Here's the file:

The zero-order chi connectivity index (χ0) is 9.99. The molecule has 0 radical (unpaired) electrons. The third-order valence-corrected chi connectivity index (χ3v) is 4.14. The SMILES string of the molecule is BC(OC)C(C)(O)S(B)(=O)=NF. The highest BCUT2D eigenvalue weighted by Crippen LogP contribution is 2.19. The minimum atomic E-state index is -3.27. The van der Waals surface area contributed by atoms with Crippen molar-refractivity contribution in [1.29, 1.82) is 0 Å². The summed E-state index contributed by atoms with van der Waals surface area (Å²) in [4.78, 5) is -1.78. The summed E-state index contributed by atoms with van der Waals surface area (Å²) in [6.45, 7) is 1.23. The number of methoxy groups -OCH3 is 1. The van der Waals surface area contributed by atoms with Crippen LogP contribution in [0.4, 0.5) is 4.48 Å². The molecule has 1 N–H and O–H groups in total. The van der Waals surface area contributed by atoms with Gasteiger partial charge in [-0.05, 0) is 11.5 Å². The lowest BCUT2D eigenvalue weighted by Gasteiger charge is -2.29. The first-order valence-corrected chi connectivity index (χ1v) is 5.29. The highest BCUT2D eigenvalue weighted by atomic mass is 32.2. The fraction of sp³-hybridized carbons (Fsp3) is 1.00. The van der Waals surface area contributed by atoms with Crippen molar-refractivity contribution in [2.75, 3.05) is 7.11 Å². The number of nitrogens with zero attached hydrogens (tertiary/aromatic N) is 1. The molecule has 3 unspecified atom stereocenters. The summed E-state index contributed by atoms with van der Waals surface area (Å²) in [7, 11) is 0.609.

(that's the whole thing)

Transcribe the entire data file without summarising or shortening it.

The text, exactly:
The zero-order chi connectivity index (χ0) is 9.99. The molecule has 0 radical (unpaired) electrons. The third-order valence-corrected chi connectivity index (χ3v) is 4.14. The SMILES string of the molecule is BC(OC)C(C)(O)S(B)(=O)=NF. The highest BCUT2D eigenvalue weighted by Crippen LogP contribution is 2.19. The minimum atomic E-state index is -3.27. The van der Waals surface area contributed by atoms with Crippen molar-refractivity contribution in [1.29, 1.82) is 0 Å². The summed E-state index contributed by atoms with van der Waals surface area (Å²) in [4.78, 5) is -1.78. The summed E-state index contributed by atoms with van der Waals surface area (Å²) in [6.45, 7) is 1.23. The number of methoxy groups -OCH3 is 1. The van der Waals surface area contributed by atoms with Crippen LogP contribution in [0.4, 0.5) is 4.48 Å². The molecule has 1 N–H and O–H groups in total. The van der Waals surface area contributed by atoms with Gasteiger partial charge in [-0.05, 0) is 11.5 Å². The lowest BCUT2D eigenvalue weighted by Gasteiger charge is -2.29. The first-order valence-corrected chi connectivity index (χ1v) is 5.29. The highest BCUT2D eigenvalue weighted by atomic mass is 32.2. The fraction of sp³-hybridized carbons (Fsp3) is 1.00. The van der Waals surface area contributed by atoms with Crippen molar-refractivity contribution in [2.75, 3.05) is 7.11 Å². The number of nitrogens with zero attached hydrogens (tertiary/aromatic N) is 1. The molecule has 3 unspecified atom stereocenters. The summed E-state index contributed by atoms with van der Waals surface area (Å²) in [7, 11) is 0.609.